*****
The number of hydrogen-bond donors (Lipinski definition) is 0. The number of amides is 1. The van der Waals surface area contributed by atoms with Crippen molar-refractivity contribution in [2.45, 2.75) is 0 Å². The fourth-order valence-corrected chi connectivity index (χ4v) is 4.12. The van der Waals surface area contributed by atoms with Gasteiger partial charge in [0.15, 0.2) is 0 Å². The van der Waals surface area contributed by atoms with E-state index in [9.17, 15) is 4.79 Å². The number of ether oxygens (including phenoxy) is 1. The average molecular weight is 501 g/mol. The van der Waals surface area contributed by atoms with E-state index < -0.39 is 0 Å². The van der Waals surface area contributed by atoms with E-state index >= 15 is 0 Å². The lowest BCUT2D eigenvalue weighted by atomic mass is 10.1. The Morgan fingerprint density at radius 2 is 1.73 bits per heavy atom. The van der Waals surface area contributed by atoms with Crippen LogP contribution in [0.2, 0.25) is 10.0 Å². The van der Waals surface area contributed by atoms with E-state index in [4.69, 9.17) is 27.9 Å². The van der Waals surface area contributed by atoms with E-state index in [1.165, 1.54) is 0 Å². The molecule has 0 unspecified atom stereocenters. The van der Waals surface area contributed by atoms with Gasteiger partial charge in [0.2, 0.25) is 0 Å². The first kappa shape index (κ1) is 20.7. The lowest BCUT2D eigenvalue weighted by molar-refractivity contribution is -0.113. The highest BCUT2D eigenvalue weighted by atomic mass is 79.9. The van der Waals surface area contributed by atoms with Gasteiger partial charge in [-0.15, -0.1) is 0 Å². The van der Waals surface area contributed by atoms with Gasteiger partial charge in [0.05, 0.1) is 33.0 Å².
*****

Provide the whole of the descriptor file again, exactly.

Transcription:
The number of hydrogen-bond donors (Lipinski definition) is 0. The number of amides is 1. The van der Waals surface area contributed by atoms with Crippen molar-refractivity contribution in [2.45, 2.75) is 0 Å². The fourth-order valence-corrected chi connectivity index (χ4v) is 4.12. The van der Waals surface area contributed by atoms with Gasteiger partial charge in [0.15, 0.2) is 0 Å². The van der Waals surface area contributed by atoms with E-state index in [9.17, 15) is 4.79 Å². The number of ether oxygens (including phenoxy) is 1. The average molecular weight is 501 g/mol. The van der Waals surface area contributed by atoms with E-state index < -0.39 is 0 Å². The van der Waals surface area contributed by atoms with E-state index >= 15 is 0 Å². The lowest BCUT2D eigenvalue weighted by atomic mass is 10.1. The Morgan fingerprint density at radius 2 is 1.73 bits per heavy atom. The van der Waals surface area contributed by atoms with Crippen LogP contribution in [0.2, 0.25) is 10.0 Å². The van der Waals surface area contributed by atoms with E-state index in [4.69, 9.17) is 27.9 Å². The van der Waals surface area contributed by atoms with E-state index in [1.165, 1.54) is 0 Å². The molecule has 0 unspecified atom stereocenters. The van der Waals surface area contributed by atoms with Gasteiger partial charge in [0.2, 0.25) is 0 Å². The first kappa shape index (κ1) is 20.7. The lowest BCUT2D eigenvalue weighted by molar-refractivity contribution is -0.113. The highest BCUT2D eigenvalue weighted by atomic mass is 79.9. The van der Waals surface area contributed by atoms with Gasteiger partial charge in [-0.15, -0.1) is 0 Å². The van der Waals surface area contributed by atoms with Gasteiger partial charge in [0.05, 0.1) is 33.0 Å².